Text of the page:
HarvestPlus, which is part of the global CGIAR agricultural research partnership, works with CGIAR and national crop research centers to develop and promote biofortified crop varieties. Through this work, more than 370 varieties of 12 staple crops have been released since 2004 in 41 countries for use by farmers. These crop varieties are provided to countries as public goods. They cost farming families no more to produce than non-biofortified crops, and the nutrition stays in the biofortified crop, harvest after harvest. It is a nutrition source that farming families control.
Women are priority end users of biofortified crops, and the focus on women actually begins at the crop development stage. The breeding targets for nutrient levels are set to meet the relatively high nutrition requirements of reproductive-age women and adolescent girls, as well as young children of both genders.
Biofortified crops are also bred with other characteristics that women value in the crops they grow. For example, some varieties of iron-biofortified beans are bred to cook more rapidly than non-biofortified counterparts, freeing up time for women to engage in other activities (including income-generating activities). Varieties of vitamin A cassava and orange sweet potato are bred to contain levels of dry matter that facilitate post-harvest processing tasks generally handled by women.
Women in farming families are also prioritized in biofortification training programs; in 2020, women were 64 percent of the 294,000 people trained by HarvestPlus and its partners in production, harvesting, and processing of biofortified crops. Note that women often take the lead in family farming of staple crops such as cassava, bean, and sweet potato. And since women are generally more focused than men on producing food for their households, the added nutrition in biofortified staples women grow is more likely to reach children in the family through meals the women prepare. This is a critical pathway: the highest need for micronutrients in the lifecycle takes place during the first 1,000 days, from conception to age 2.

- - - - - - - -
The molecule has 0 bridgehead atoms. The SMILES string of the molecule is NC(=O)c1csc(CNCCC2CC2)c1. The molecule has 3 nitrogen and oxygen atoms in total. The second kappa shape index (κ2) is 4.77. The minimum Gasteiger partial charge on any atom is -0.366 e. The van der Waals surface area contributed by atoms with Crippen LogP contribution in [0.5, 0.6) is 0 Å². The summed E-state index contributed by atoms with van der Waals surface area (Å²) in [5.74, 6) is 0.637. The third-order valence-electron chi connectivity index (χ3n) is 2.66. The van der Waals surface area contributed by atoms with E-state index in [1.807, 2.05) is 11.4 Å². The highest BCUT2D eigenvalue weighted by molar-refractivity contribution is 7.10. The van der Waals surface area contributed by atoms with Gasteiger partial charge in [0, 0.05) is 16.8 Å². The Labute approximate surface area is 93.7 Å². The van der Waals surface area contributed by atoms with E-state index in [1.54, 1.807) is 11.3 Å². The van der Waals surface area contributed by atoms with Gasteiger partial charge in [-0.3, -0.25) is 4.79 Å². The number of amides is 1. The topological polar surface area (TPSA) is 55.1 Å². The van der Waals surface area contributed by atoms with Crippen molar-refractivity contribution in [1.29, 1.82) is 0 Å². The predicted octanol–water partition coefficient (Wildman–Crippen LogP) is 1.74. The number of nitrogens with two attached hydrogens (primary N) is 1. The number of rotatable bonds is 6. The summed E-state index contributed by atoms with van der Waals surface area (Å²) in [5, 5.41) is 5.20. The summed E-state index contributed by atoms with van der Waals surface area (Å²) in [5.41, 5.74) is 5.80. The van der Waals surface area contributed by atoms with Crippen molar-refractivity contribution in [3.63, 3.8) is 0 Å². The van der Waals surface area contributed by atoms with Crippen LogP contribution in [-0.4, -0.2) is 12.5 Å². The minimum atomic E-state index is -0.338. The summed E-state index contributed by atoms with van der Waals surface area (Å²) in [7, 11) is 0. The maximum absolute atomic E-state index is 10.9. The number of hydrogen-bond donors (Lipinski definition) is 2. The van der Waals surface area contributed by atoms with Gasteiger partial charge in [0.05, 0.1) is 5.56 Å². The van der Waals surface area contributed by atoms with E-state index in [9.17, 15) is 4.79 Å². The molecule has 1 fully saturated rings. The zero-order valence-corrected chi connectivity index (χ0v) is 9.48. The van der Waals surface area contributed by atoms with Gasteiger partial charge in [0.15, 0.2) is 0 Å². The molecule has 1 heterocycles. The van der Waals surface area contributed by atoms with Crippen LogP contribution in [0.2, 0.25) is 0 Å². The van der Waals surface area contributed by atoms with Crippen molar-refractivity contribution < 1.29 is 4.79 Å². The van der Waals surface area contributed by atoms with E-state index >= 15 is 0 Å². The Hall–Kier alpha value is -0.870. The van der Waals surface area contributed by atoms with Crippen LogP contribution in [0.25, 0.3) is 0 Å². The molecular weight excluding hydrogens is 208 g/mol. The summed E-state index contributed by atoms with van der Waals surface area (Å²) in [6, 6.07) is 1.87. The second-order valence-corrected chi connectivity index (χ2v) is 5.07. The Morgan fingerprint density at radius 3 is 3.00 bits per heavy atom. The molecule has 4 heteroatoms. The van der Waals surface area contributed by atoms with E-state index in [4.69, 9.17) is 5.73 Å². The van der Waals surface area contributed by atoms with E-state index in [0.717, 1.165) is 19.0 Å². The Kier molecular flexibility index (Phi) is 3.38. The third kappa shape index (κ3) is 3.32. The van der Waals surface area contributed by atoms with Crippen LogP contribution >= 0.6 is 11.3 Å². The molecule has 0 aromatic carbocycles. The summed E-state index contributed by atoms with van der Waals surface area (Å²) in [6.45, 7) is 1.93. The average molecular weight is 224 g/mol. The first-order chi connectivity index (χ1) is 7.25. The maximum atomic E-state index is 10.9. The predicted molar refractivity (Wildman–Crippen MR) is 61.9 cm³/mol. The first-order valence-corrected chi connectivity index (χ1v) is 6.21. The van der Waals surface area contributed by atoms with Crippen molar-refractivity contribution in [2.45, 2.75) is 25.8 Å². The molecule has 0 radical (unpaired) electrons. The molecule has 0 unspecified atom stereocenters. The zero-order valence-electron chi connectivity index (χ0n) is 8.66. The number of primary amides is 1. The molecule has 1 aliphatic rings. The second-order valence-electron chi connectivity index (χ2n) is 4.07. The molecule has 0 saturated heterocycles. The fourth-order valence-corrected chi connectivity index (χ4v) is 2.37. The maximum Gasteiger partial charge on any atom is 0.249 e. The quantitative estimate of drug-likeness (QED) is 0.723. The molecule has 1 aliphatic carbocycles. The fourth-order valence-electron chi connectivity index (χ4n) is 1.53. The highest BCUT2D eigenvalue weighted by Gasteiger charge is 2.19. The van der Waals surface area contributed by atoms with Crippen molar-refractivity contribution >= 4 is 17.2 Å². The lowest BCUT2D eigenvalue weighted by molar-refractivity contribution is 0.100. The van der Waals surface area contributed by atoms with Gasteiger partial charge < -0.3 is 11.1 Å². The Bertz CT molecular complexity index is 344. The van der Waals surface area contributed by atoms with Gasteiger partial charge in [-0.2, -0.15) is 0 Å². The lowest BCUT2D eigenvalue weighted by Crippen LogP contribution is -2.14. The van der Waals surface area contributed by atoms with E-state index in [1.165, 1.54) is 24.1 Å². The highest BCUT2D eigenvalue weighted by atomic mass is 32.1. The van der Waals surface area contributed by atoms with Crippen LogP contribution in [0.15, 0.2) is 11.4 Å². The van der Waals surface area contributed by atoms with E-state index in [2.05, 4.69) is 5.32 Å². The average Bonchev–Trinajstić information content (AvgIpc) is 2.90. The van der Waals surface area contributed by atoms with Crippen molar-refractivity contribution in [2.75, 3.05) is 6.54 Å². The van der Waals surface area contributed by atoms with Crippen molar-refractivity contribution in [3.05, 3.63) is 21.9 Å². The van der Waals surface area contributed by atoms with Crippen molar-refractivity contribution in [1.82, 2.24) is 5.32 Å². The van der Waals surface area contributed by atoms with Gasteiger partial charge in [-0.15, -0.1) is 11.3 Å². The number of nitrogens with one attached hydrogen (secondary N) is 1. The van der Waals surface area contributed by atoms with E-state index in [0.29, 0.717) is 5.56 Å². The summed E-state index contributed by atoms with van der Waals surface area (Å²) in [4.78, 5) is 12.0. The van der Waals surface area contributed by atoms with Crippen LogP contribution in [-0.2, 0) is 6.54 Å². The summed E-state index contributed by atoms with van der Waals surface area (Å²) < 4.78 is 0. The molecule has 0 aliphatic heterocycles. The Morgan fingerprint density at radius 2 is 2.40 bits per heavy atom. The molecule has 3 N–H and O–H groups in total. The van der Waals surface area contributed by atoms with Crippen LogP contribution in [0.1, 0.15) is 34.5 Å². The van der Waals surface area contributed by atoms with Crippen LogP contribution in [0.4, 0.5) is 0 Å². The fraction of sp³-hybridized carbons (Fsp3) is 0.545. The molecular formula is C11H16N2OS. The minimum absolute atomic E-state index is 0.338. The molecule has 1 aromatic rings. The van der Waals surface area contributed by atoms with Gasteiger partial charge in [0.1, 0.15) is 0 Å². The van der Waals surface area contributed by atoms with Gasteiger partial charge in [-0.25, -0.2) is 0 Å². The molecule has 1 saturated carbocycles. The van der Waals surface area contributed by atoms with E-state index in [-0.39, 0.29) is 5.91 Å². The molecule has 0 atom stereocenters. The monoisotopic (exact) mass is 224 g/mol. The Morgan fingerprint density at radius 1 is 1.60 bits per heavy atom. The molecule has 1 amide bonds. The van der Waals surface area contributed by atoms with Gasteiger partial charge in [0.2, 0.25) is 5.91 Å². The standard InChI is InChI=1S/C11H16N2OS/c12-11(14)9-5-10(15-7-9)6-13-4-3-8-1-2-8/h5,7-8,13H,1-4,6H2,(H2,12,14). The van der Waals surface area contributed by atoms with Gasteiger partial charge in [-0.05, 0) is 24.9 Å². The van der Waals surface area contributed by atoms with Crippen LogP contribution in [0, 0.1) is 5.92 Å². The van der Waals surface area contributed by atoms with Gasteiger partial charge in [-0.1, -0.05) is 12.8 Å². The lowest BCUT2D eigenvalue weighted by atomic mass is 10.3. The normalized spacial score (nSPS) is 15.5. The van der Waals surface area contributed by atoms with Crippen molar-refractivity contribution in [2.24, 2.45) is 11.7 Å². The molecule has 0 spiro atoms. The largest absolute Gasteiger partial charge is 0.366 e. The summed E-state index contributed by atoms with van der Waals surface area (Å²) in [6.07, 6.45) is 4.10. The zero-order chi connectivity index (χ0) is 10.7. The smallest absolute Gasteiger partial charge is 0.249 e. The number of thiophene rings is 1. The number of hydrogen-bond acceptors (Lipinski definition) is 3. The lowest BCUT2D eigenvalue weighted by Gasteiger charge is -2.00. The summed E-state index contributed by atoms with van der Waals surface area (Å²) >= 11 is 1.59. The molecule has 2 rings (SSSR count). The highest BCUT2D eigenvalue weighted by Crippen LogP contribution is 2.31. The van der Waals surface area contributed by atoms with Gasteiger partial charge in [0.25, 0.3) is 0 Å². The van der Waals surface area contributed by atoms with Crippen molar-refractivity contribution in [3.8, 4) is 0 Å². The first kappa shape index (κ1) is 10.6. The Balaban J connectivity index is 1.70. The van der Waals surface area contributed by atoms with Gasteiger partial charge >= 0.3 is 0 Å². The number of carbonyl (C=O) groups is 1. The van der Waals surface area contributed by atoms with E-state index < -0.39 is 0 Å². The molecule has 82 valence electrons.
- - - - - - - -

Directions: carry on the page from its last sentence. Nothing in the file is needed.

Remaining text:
Empowering women entrepreneurs
Biofortification’s benefits for women do not stop at the farm fence. Rural women engaged in biofortification programs also learn trading and managerial skills needed to establish small businesses to produce and sell value-added food products made with biofortified crops grown by them and others.
One of these women is Lilian Murangariri, in Zimbabwe’s Makoni district, whose family once relied solely on modest income from farming. Through the Livelihoods and Food Security Programme (LFSP), which is funded by the UK Foreign, Commonwealth, and Development Office, Lilian acquired financial and business skills as well as training on how to grow and process vitamin A-biofortified maize and iron-biofortified beans (HarvestPlus is the biofortification technical partner in the LFSP). Lilian now sells vitamin A maize meal and samp, runs a thriving catering business serving many biofortified dishes, and also a dried vegetables business—the earnings from which are covering her daughter’s college-level studies.
As for Nabirye in Uganda, she and her family are now growing vitamin A orange sweet potato and iron beans after receiving training from the USAID Meals for Nutrition Biofortified Solutions (MENU) project, in which HarvestPlus is a key partner and implementer. Sales from some of the biofortified crops have allowed Nabirye to invest in diversified income streams, including livestock raising with pigs and chickens. “Today, hunger is a thing of the past, my children are fed on orange sweet potatoes, iron beans, and eggs. I am happy my household income is increasing,” she said.
On this year’s International Women’s Day, let’s commit to ensuring that that the Lilians and the Nabiryes of the world are provided the opportunity to realize the nutrition, health, and livelihood benefits of biofortification. At the 2021 UN Food Systems Summit and Tokyo Nutrition for Growth Summit, governments, businesses, and funders should commit to measures that make biofortified crops available to the most vulnerable of the vulnerable—women smallholder farmers—so that they are included in a brighter future.
*see e.g., Black et al., 2013; Branca et al., 2015; Ruel-Bergeron et al., 2015; De-Regil et al., 2016.
**see e.g., Gittelsohn and Vastine, 2003; Herrador et al., 2015.